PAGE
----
Unable to capitalize on a last-gasp comeback effort after squandering the lead in the closing moments of regulation, the Seattle Seahawks suffered a demoralizing 17-16 loss to the Los Angeles Rams to drop to 6-4 on the season.

Missing a significant chunk of the second half with an elbow injury, Geno Smith completed 24 out of 33 pass attempts for 233 yards and a touchdown and came back into the lineup to march the team down the field for a game-tying field goal attempt, only for Jason Myers' kick to go wide right. Riq Woolen intercepted his second pass of the season and Devon Witherspoon registered a sack to lead Seattle's defense in defeat.

Here are five quick takeaways from a back-breaking loss at Sofi Stadium:

1. Seahawks continue year-long trend of starting fast and ending stagnant on offense.

As they have done on several occasions this year, the Seahawks came out roaring on offense behind a sizzling Smith, who completed seven of his first eight passes for 50 yards, completed two clutch third down passes to move the chaines,  and capped the drive off with a touchdown. While both possessions sputtered out in opposing territory, he then led the team to a pair of field goal drives headlined by a 53-yard connection to Metcalf, helping build a 13-0 advantage with under five minutes to play in the first half. Those missed opportunities proved costly, however, especially after Smith exited in the third quarter with an elbow injury.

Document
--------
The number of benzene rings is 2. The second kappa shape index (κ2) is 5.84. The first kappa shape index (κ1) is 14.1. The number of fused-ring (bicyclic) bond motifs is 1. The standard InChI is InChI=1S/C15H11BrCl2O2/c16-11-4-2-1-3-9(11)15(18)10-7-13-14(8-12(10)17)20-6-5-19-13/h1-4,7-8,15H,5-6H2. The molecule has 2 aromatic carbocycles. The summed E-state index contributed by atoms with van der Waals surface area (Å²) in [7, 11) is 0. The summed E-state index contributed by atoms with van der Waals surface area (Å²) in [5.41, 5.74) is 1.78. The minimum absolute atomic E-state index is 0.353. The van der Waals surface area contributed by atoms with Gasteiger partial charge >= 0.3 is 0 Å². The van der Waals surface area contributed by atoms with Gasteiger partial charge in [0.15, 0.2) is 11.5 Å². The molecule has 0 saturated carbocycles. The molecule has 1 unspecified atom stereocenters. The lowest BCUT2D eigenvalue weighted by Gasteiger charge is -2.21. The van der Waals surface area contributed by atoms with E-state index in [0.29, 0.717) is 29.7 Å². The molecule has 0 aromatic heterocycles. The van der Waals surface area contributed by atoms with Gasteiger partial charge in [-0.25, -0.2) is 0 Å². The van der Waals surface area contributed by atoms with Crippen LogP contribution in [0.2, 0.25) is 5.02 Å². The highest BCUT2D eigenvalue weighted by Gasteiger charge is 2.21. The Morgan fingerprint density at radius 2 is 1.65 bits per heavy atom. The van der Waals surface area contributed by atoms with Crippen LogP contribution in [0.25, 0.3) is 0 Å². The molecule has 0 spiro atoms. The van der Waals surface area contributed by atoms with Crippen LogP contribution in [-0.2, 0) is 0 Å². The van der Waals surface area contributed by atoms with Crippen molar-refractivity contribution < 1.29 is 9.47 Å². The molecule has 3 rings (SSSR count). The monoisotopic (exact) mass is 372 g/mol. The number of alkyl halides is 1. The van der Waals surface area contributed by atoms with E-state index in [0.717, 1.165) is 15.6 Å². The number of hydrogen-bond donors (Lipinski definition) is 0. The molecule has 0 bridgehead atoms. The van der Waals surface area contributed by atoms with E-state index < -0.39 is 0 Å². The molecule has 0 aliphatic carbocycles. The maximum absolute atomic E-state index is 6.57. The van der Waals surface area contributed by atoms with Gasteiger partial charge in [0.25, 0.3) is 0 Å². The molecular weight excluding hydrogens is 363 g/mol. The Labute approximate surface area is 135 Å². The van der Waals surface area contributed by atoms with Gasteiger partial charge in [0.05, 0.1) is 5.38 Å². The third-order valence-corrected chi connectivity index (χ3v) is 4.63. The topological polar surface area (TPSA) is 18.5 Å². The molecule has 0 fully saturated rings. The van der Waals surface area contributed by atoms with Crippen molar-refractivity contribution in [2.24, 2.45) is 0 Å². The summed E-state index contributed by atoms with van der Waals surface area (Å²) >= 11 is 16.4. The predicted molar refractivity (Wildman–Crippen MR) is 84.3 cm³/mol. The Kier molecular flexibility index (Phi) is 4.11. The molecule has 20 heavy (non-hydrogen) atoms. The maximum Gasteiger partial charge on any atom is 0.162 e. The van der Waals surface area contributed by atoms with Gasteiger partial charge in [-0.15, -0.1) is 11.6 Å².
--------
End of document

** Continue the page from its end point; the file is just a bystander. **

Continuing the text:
With Drew Lock checking in for the rest of the game until Smith unexpectedly came back in on the final drive, the offense couldn't muster anything. The veteran backup misfired on a pair of deep balls to Jaxon Smith-Njigba on his first two drives, leading to Michael Dickson punts on three-and-outs. Then on his next shot inside seven minutes to play, he threw up what amounted to an arm punt on third and long and got picked off by Derion Kendrick. In total, the offense produced 87 yards and three points after halftime while converting on only two of their final 12 third down opportunities.

2. With a short week ahead, injuries loom large beyond Sunday's results on the field.

Injuries cannot be used as an excuse in the NFL, but there's no question the Seahawks were hamstrung by losing Smith and Ken Walker III, who exited early in the first quarter with an oblique injury and never returned to action. Before Smith departed and couldn't make it back in, the offense had produced 16 points on four scoring drives, at least functioning to an extent. Whether fair or not, Lock wasn't able to do that in only his second regular season appearance with the team, struggling to connect with receivers and living and dying by the deep ball.

In the run game, Zach Charbonnet had a promising first half rushing for 33 yards in Walker's stead. But offensive coordinator Shane Waldron seemed to mostly abandon the run game in the second half and with no sustained drives to be able to re-establish the ground attack, he rushed for only 14 yards in the final two quarters and the Seahawks couldn't even get to 70 rushing yards for the game as a team. Set to face the division-leading 49ers on Thursday night, all eyes will shift to the health of Smith and Walker, as the offense looked punch-less without them.

3. Third down, red zone success buoyed an overall strong effort by Seattle's defense.

After getting gashed by Stafford in the opener for over 330 yards, the Seahawks got off to a fast start defensively, as Witherspoon sacked the quarterback on the second play of the game to set up a quick punt. On their first three drives, the Rams failed to put any points on the board, going three-and-out twice and getting stopped on fourth down inside the five-yard line on a pass breakup by cornerback Tre Brown. With the exception of a touchdown drive late in the half, the defense held serve by holding the opposition to one third down conversion on four attempts.